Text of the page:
I want to begin this entry by talking a little bit about the sheer size of Nunavut. As I have said in other articles, Canada is the second largest country in the world. However, what I didn't know until writing this article was that because Nunavut is also so large, it is the center of Canada! Nunavut is so big that it is the size of British Columbia, Alberta and Saskatchewan combined. If you're not Canadian and that doesn't mean much to you, Nunavut is the size of the UK, France, Spain, Germany, Italy and Poland combined.
And it is only inhabited by 32,000 people. That's right, only 32 thousand people!
Being that far north, parts of Nunavut have six months of straight daylight, and six (very long, very cold) months of straight night. The communities are very small, and abandoned towns are sadly very frequent. There are also ships frozen in the waters, ranging from Swedish viking ships to modern tankers. The thick ice is impossible to pass, even with climate change. As you can see in the pictures below, people can cross the ice from Baffin Island to Greenland (which often made it difficult for me to figure out where exactly the picture was taken).
Also, being that far north, and this late in the year, winter has already set in. I should have thought of doing this cross Canada series during the summer when I didn't have to worry about winter, but I can't stop now and resume it once the winter is over, so to my foreign readers, let this be your taste of what Canadian winter is like. Hopefully I can chew through the remaining 7 provinces before winter reaches the rest of Canada.
Because there aren't as many people living in northern Canada, tourism isn't very popular and I didn't want all my pictures to be of snow, so some of the following photos have been taken awhile ago. I hope that's alright. Either way, I hope you enjoy "Instagramming Canada - Nunavut", and I hope one day you get to visit this place for yourself.
I would also like to thank Finding True North for the splash image I'm using. They are one of the leading groups promoting Nunavut tourism, and have even recently put on their very own Instameet. Be sure to check out their page and give them a "Follow" for more amazing Nunavut pictures! They're awesome!
Auyuittuq National Park
Lakes and Rivers
Snow & Ice
And, as always, a big thank you to my sweetheart Jessica Nuttall for proof reading a countless number of my articles. I couldn't do any of this without you. I love you.
Last summer my family and I tried fishing up in Northern Saskatchewan. We had a great weekend, but we caught nothing. I wasn't too disappointed though, as I have never actually caught a fish. After 25 years of fishing and failing, I have officially given up on the sport.
That is until I was invited to visit Medicine Hat, Alberta and go sturgeon fishing on the South Saskatchewan River. I was hesitant, but I said yes. I really didn't want to spend eight hours out on the water just to come home empty-handed, but I figured to give it one more shot.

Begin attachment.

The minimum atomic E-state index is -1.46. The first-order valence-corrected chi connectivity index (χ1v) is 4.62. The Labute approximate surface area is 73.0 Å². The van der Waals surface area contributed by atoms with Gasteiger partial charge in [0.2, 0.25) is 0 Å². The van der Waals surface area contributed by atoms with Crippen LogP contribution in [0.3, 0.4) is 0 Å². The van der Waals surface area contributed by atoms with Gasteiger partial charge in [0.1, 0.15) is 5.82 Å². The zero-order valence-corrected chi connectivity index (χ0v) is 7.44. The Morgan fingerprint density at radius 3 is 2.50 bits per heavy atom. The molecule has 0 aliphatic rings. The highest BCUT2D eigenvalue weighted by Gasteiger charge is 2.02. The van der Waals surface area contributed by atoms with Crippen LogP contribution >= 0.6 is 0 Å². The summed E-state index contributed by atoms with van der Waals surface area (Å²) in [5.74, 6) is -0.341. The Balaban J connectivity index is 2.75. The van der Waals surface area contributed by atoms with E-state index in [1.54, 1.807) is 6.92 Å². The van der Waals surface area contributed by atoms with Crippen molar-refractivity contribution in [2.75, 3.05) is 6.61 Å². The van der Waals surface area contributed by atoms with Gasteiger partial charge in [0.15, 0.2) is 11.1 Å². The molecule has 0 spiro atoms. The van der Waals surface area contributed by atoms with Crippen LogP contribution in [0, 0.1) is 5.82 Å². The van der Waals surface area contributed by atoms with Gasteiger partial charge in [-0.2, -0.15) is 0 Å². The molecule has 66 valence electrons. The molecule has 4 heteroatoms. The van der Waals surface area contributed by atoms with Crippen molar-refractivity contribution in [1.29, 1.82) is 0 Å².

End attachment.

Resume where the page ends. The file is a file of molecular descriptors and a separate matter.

My guide for the day, Brent Thorimbert, picked me up at my hotel around 8:30 a.m. and drove us to a valley located just outside of Medicine Hat. We got out on the water about 9 a.m. and arrived at our fishing spot twenty minutes later. Brent explained that sturgeon fish are "bottom feeders" so they swim along the bottom of the riverbed and eat up bugs and small fish. Our fishing lines were weighted for this very reason. The bait should sit on the riverbed and would get sucked up by an unsuspecting sturgeon.
As I stood in the courtyard of Fort Henry, I heard screams emanating from within. Fort Henry was constructed to protect the Kingston Royal Dockyard from the invading American forces during the War of 1812. The threat was so real that the capital of Canada – which was then Kingston – was moved to Quebec to protect it. The docks are all that stood between the United States and the St. Lawrence River and both countries were all too familiar with how easily it would turn the tides of battle.
As the screams from inside Fort Henry faded, I turned to the man beside me. He had come with his family. We got talking, trying to calm our nerves as bloodied clowns and undead mimes began wandering out from inside the fort.
Cemeteries are a place of solace. All people, regardless of wealth, status, religion or creed are equals within a cemetery. It's a place of remembrance, respect and reconciliation. If you visit a cemetery, you are visiting the graves of lost loved ones. These may be children, pioneers, rebels or everyday people. Every grave has a story, and all are longing to be told.
Because of this, cemeteries are a library of knowledge. They hold the lessons of our past, and the wisdom of our future. As the leaves change and the days get shorter, cemeteries attract a much different crowd than that of just historians and family members. With autumn crisp in the air, cemeteries fill with thrill-seekers and paranormal believers. There is a fine line between what is and isn't acceptable within a cemetery and those who dabble into the affairs of the afterlife know this all too well. Few people go into cemeteries looking to disrespect the graves; instead, most are just hoping they can answer their own questions about life after death.
Not all cemeteries are haunted, but each holds their own stories. Keep this in mind while you read this article. If you end up visiting any of these sites, remember to step softly, speak quietly and respect the surrounding graves. You might not be as alone as you think.